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Last Updated: Thursday, 2 November 2006, 16:20 GMT
From Nigerian soldier to Sultan of Sokoto
The new sultan
He has an intimate knowledge of some of the world's crisis spots

Editor of Nigeria's Daily Trust newspaper, Mahmud Jega profiles the new Sultan of Sokoto for the BBC News website.

At first glance, Mohamed Sa'ad Abubakar's curriculum vitae may not be many people's idea of what it takes to become the Sultan of Sokoto, spiritual leader of Nigeria's large Muslim community and heir to the 200-year-old throne founded by his great grandfather, the 19th Century Islamic reformer Sheikh Usman Dan Fodio.

For the new sultan has been a professional soldier all his adult life.

A second glance though, suggests this is not so strange for Dan Fodio launched a jihad, or holy war, against the Hausa rulers of what is now northern Nigeria and Niger, creating an empire which stretched from modern-day Burkina Faso to Cameroon, becoming one of Africa's largest pre-colonial states.

At its height, it took four months to travel from east to west and two months north to south.

map
Dan Fodio's son, Muhammed Bello, established the empire's capital in Sokoto and it has remained the centre of Nigerian Islam ever since, with its huge mosque opposite the sultan's palace.

Up until last February, the new sultan was Nigeria's defence attache to Pakistan, with concurrent accreditation to Iran, Iraq, Saudi Arabia and Afghanistan.

This suggests intimate knowledge of some of the world's most intricate crisis points.

Brigadier General Sa'ad Abubakar, or "Sada", as he is called in Sokoto, is however not a man of crisis.

As a matter of fact, he spent many of his 31 years in the military as a peacekeeper.

He commanded a battalion of African peacekeepers in Chad during the early 1980s as part of the Organisation of African Unity's force and was military liaison officer for the West African regional body Ecowas in the mid 1990s.

Later he served in Ecowas' peacekeeping force when it intervened in Sierra Leone's bloody civil war, leading a tank battalion.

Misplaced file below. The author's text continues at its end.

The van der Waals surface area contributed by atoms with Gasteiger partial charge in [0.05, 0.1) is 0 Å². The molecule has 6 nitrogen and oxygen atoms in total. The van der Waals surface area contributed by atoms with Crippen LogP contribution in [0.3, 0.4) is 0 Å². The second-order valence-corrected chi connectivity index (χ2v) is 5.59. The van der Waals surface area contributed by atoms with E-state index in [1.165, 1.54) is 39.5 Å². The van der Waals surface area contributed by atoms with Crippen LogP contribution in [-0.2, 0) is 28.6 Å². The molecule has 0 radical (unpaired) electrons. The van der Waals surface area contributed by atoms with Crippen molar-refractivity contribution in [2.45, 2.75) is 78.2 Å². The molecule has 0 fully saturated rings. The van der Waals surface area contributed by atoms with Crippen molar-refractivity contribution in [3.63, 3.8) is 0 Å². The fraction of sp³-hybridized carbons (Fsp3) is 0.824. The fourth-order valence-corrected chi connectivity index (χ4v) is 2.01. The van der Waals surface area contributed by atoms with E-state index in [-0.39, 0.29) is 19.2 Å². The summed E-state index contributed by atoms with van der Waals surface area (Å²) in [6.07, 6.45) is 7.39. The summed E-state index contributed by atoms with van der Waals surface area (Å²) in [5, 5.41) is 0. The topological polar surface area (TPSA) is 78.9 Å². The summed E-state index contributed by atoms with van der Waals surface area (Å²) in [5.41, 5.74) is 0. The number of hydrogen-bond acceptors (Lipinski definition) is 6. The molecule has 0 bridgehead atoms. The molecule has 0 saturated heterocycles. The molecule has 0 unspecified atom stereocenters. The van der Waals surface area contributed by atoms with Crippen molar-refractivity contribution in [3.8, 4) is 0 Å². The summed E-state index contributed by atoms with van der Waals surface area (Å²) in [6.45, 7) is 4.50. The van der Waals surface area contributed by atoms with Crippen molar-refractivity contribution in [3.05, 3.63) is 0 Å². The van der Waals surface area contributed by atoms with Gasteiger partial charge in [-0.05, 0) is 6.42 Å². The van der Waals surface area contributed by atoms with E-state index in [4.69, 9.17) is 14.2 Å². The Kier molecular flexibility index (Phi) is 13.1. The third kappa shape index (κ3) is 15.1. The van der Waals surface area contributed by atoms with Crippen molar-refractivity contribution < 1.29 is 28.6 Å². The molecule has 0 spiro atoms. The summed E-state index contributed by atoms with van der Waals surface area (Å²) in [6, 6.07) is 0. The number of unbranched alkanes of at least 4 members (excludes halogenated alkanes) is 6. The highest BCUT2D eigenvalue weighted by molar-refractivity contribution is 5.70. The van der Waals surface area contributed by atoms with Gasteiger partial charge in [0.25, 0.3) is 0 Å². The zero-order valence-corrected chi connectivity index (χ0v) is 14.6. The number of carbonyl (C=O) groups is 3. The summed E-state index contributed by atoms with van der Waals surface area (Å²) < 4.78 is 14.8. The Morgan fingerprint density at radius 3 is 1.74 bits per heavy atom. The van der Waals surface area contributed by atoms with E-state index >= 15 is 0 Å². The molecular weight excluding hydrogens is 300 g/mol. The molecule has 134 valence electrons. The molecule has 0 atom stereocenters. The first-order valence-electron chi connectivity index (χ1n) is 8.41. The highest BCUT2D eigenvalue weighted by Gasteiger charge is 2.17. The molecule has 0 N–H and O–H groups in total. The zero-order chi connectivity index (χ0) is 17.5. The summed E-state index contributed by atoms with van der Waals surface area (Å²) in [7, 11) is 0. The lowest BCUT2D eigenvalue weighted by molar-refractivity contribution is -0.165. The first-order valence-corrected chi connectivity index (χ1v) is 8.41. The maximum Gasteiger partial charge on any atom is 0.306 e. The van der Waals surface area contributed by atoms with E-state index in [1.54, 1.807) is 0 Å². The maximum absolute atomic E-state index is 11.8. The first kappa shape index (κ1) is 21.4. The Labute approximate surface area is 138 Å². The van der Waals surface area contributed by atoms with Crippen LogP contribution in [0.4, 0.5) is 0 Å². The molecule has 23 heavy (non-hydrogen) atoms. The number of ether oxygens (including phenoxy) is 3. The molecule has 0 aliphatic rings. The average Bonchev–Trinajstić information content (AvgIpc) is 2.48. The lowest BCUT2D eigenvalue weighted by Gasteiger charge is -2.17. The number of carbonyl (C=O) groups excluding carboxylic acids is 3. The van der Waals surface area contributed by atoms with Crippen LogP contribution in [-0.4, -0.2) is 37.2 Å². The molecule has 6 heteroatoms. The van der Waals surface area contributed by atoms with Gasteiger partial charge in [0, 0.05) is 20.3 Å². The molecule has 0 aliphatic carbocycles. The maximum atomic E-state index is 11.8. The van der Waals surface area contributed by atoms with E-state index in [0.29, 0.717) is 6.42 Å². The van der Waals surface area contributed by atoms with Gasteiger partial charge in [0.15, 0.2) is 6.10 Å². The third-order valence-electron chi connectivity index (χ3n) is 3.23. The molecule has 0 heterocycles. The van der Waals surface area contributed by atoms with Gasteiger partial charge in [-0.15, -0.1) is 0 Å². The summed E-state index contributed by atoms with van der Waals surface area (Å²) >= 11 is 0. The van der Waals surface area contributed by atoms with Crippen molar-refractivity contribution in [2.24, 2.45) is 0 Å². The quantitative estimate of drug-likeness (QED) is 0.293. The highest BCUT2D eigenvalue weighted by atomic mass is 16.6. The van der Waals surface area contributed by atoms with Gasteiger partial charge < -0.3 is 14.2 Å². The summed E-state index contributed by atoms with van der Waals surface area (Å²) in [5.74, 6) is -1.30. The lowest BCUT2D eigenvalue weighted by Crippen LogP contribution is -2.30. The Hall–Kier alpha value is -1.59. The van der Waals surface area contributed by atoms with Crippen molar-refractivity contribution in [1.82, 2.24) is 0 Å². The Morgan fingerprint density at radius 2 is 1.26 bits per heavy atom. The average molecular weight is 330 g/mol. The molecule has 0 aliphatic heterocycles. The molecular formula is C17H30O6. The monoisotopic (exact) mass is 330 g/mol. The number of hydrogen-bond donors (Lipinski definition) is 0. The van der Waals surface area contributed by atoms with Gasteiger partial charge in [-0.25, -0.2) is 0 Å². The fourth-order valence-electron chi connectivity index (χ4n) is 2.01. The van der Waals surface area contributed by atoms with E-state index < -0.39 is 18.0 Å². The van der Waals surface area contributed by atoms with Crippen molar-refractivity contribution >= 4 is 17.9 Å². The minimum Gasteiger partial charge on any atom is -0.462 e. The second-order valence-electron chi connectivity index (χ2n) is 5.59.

Mentor

The new sultan began his military career in 1975 and was commissioned a second lieutenant two years later. Since then he has served in the elite Armoured Corps.

Mosque at the sultan's palace
[The] Abubakar family is highly popular with the ordinary people in Sokoto
He has done extensive military training overseas including in India, Canada and headed a presidential security unit of the Armoured Corps that guarded then military ruler General Ibrahim Babangida in late 1980s.

This suggests a real closeness to the highly security-conscious Gen Babangida, who is again eyeing the presidency and is seen as the new sultan's mentor.

Incidentally, Gen Babangida is also the political mentor of Sokoto State Governor Attahiru Dalhatu Bafarawa, who appointed the new sultan to the throne.

There is therefore much talk in Sokoto of a "Babangida connection".

It is a potent theory, for the new sultan otherwise stood little chance of beating other high-profile contenders for the throne, including a former federal minister, a former ambassador, a federal permanent secretary and a deputy inspector general of police.

Own man

Still, his appointment was warmly received in Sokoto because he is the son of the late Sultan Abubakar Sadiq III, who reigned from 1938 to 1988 and acquired near-mythical stature in Sokoto and was knighted by the English monarch Elizabeth II.

The late Sultan of Sokoto Muhammadu Maccido
The late sultan was also widely revered for his peace efforts

Sir Abubakar's family is highly popular with the ordinary people in Sokoto, who will accept almost anyone from that family, but may not readily accept a new man from some of the rival ruling houses.

Governor Bafarawa himself, whose relationship with the late Sultan Muhammadu Maccido had soured in recent years, has nimbly avoided political trouble by appointing the late Sultan's brother, even though the family itself would have preferred Maccido's son.

The new sultan, however, promises to be his own man, the politics of his appointment notwithstanding.

Right now he has just two weeks left to complete a course at the prestigious Nigeria Institute for Policy and Strategic Studies near Jos, considered the country's foremost think-tank for policymakers.

And a close military associate of his has described him as "strong willed, blunt, a very good soldier, a strict disciplinarian, and a man who holds strong opinions on all issues".

Whether those qualities that stood him very well in the military will serve him equally well in his new calling, remains to be seen.




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